COLUMBUS, Ohio—The kick that changed everything fluttered through the blustery night as the clock hit zero in a tie game. As Michigan State’s Michael Geiger’s 41-yard field goal attempt flipped end-over-end toward the uprights, it carried the fate of a game, a season and the national title race.
The driving rain that had fallen for most of the dismal afternoon for No. 3 Ohio State’s matchup with No. 9 Michigan State had finally ceased. And when Geiger’s kicked split the uprights to deliver a 17–14 Spartans victory, it offered a clarity that put into perspective two programs, one league race and the College Football Playoff. And in the nasty aftermath, we were all left wondering if we should have seen this surprising ending coming all along?
Michigan State was greeted with the collective groan of 108,975 drenched fans at Ohio Stadium. Ohio State, favored by nearly two touchdowns, lost its national title defense and 23-game winning streak and witnessed its narrative change from undefeated and untested to underwhelming and underachieving.
Suddenly, it was Michigan State, which entered the game the underdog and the afterthought, leaving with one of the most improbable victories in college football this year. The result was particularly impressive considering starting quarterback Connor Cook didn’t play.
The Spartans’ victory thrusts them back in the national title race, something that appeared a distant dream after they lost at Nebraska on a bad call on Nov. 7. If Michigan State (10–1) wins at home against Penn State next weekend, it will play Iowa (11–0) in the Big Ten title game in two weeks. The College Football Playoff race is still muddled, but a one-loss Big Ten champion with a convincing win over Oregon will be hard to leave out of the final four. “We cannot lose sight,” Michigan State coach Mark Dantonio said. “We have to win next week. We win next week, we at least control our own destiny.”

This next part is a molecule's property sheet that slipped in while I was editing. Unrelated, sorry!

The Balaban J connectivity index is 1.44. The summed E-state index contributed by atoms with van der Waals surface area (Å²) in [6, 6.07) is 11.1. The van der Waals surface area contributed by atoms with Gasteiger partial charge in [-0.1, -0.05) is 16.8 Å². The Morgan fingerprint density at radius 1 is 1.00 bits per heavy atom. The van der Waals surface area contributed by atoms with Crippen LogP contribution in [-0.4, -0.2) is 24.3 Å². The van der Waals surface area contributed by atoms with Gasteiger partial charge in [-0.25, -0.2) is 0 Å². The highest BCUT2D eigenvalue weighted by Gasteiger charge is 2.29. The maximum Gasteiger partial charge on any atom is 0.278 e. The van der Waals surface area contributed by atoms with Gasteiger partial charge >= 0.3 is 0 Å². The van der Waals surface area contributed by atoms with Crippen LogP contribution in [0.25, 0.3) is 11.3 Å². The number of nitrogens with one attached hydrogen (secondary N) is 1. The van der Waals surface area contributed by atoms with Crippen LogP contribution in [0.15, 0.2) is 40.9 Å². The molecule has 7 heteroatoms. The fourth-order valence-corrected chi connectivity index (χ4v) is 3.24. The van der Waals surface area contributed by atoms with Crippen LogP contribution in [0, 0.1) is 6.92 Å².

The fallout of Ohio State’s first loss in 30 regular season league games quickly overshadowed Michigan State’s victory. The Buckeyes’ national title hopes aren’t completely eliminated, but they’d need a few apocryphal results to thrust them back into the picture.
“We’ve gotta fix some obvious problems,” Meyer said. Ohio State had a downright anemic day on offense, as it got outgained 294–132, and questionable play calling got the ball in the belly of Heisman candidate Ezekiel Elliott just 12 times Saturday for 33 yards.
After Meyer spoke of obvious issues, new ones emerged. Elliott ripped Ohio State’s offensive coaches for not getting him the ball more about as bluntly as you’ll ever see a college player do: “We weren’t put in the right situations to win this game,” Elliott said.
Elliott, a true junior, said after the game there’s “no chance” of him coming back next year. (Quarterback Cardale Jonesalso tweeted this would be his last game at Ohio Stadium.) Elliott’s father, Stacy, said after the game that his son went to the hospital on Monday morning with an infection on his leg and wasn’t released until Wednesday. (Elliott wore a black wrap over the leg Saturday.) Elliott practiced Thursday, and Stacy Elliott said his son was 100% for Saturday. Whatever the reason, Elliott got just two carries in the second half and served as a blocker for much of it. “I'm disappointed in the play calling,” Elliott told a scrum of reporters after the game. “I'm disappointed in the situations that we were put in, and I wish it all played out differently.”